Unique, state-of-the-art resource providing clinicians with a clear, easy to understand map for implementing an EMR system in the primary care setting
Offers invaluable insights from other primary care providers who have experienced successes and setbacks during the EMR implementation process
Comprehensive, addressing all of the relevant pre-implementation and implementation facets to installing an EMR system in a primary care enviroment, including how to screen and contract with EMR vendors


Back cover:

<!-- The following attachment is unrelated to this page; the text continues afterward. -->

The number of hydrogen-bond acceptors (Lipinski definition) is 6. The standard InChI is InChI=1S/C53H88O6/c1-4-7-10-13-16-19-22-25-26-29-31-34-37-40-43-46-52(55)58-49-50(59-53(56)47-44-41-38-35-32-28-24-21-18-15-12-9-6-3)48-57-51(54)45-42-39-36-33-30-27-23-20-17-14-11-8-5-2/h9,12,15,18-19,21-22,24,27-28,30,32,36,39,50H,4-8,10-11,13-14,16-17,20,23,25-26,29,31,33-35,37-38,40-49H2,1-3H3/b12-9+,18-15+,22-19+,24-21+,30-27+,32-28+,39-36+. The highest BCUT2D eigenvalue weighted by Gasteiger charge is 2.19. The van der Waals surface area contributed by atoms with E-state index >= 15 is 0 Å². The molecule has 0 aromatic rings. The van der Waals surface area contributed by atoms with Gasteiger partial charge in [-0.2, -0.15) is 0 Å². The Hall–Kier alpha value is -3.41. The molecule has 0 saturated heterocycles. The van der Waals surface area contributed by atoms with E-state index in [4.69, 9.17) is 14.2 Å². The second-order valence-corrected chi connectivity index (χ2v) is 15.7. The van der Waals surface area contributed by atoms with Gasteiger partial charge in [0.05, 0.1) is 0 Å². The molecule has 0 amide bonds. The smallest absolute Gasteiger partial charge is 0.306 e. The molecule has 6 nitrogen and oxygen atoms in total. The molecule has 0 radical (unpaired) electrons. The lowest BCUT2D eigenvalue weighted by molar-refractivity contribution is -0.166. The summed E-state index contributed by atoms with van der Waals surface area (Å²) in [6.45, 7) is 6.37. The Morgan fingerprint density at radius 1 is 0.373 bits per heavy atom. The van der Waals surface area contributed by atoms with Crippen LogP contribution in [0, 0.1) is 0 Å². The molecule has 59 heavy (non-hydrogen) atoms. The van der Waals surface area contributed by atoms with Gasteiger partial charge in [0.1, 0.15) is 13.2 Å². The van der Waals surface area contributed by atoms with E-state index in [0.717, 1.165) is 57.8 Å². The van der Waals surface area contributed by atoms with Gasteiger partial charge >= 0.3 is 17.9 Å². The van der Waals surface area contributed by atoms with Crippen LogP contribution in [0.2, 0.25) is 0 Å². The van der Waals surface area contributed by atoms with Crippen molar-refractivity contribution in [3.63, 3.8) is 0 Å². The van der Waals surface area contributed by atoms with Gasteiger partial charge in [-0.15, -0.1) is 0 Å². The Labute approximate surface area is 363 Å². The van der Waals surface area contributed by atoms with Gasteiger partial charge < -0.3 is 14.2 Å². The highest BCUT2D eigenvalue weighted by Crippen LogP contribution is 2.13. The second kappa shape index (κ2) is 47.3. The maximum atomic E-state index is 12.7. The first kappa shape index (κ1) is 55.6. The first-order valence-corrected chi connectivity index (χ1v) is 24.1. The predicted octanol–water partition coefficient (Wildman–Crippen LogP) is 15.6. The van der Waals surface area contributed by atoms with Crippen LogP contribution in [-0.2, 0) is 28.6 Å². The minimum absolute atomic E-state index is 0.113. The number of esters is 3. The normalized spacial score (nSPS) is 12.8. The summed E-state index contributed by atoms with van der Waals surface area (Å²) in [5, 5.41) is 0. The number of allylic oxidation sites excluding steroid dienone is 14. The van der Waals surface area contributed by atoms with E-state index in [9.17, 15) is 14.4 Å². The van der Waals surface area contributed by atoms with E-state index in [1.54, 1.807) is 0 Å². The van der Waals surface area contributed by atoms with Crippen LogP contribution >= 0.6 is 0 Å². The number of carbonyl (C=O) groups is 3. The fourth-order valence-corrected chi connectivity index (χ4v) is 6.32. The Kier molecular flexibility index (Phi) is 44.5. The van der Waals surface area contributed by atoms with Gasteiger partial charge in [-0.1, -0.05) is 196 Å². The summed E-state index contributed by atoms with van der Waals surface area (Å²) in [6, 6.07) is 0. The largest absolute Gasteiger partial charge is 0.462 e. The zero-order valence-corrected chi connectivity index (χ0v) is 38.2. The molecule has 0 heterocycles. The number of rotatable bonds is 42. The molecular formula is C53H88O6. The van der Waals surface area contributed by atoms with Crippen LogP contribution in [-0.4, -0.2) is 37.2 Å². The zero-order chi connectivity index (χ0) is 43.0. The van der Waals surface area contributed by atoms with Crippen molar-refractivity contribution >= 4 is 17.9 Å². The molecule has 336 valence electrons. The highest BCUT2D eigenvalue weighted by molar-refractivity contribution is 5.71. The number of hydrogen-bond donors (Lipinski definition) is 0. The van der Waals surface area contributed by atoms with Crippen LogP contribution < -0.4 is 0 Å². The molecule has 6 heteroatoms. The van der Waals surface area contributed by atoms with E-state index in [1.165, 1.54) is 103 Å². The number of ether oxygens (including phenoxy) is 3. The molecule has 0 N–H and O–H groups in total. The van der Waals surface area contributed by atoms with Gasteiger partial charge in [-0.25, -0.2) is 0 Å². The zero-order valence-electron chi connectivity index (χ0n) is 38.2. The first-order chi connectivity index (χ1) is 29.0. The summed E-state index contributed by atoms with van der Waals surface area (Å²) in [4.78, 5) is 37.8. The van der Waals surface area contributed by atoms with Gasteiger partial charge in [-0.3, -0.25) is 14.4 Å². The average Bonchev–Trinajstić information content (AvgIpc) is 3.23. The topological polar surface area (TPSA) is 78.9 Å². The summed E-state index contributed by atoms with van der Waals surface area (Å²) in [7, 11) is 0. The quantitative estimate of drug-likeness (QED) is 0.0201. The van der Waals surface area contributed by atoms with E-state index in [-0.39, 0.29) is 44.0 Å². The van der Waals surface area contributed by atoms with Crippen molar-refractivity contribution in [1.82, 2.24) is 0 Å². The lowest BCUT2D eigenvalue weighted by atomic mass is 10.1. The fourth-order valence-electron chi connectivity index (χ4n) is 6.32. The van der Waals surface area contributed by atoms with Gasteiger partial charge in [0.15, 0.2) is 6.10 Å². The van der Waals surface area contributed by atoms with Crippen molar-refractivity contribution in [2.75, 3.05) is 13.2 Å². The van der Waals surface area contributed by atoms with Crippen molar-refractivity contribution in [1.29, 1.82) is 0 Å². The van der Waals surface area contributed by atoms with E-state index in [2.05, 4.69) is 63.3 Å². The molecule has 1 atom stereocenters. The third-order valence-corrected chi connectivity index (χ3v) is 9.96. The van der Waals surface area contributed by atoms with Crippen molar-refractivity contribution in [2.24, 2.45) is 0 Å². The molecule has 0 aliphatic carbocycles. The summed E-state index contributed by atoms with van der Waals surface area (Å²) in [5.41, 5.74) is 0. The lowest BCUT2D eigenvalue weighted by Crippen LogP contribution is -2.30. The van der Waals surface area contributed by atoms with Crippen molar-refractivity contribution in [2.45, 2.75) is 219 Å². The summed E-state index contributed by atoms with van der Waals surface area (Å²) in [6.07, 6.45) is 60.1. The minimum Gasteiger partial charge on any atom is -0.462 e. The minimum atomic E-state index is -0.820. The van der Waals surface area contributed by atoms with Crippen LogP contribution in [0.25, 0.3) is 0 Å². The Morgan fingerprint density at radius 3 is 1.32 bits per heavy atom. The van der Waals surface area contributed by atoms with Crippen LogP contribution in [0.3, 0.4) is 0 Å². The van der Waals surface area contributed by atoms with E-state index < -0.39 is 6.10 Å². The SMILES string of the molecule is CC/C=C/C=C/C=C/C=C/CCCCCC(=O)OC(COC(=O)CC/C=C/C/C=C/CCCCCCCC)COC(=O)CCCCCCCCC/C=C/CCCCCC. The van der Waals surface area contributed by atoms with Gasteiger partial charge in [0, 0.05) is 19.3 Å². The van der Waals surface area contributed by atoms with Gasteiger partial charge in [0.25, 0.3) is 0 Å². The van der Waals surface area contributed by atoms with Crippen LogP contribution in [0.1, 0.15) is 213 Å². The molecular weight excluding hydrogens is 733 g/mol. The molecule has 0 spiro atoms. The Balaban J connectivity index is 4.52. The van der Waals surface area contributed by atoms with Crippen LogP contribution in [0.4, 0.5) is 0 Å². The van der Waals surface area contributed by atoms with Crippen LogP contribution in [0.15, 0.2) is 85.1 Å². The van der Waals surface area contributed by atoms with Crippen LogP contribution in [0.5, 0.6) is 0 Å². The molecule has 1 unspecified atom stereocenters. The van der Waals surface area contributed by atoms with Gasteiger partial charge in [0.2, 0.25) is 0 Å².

Physician adoption of electronic medical records (EMRs) has become a national priority. It is said that EMRs have the potential to greatly improve patient care, to provide the data needed for more effective population management and quality assurance of both an individual practice’s patients as well as patients of large health care systems, and the potential to create efficiencies that allow physicians to provide this improved care at a far lower cost than at present. There is currently a strong U.S. government push for physicians to adopt EMR technology, with the Obama administration emphasizing the use of EMRs as an important part of the future of health care and urging widespread adoption of this technology by 2014. This timely book for the primary care community offers a concise and easy to read guide for implementing an EMR system. Organized in six sections, this invaluable title details the general state of the EMR landscape, covering the government’s incentive program, promises and pitfalls of EMR technology, issues related to standardization and the range of EMR vendors from which a provider can choose. Importantly, chapter two provides a detailed and highly instructional account of the experiences that a range of primary care providers have had in implementing EMR systems. Chapter three discusses how to effectively choose an EMR system, while chapters four and five cover all of the vital pre-implementation and implementation issues in establishing an EMR system in the primary care environment. Finally, chapter six discusses how to optimize and maintain a new EMR system to achieve the full cost savings desired.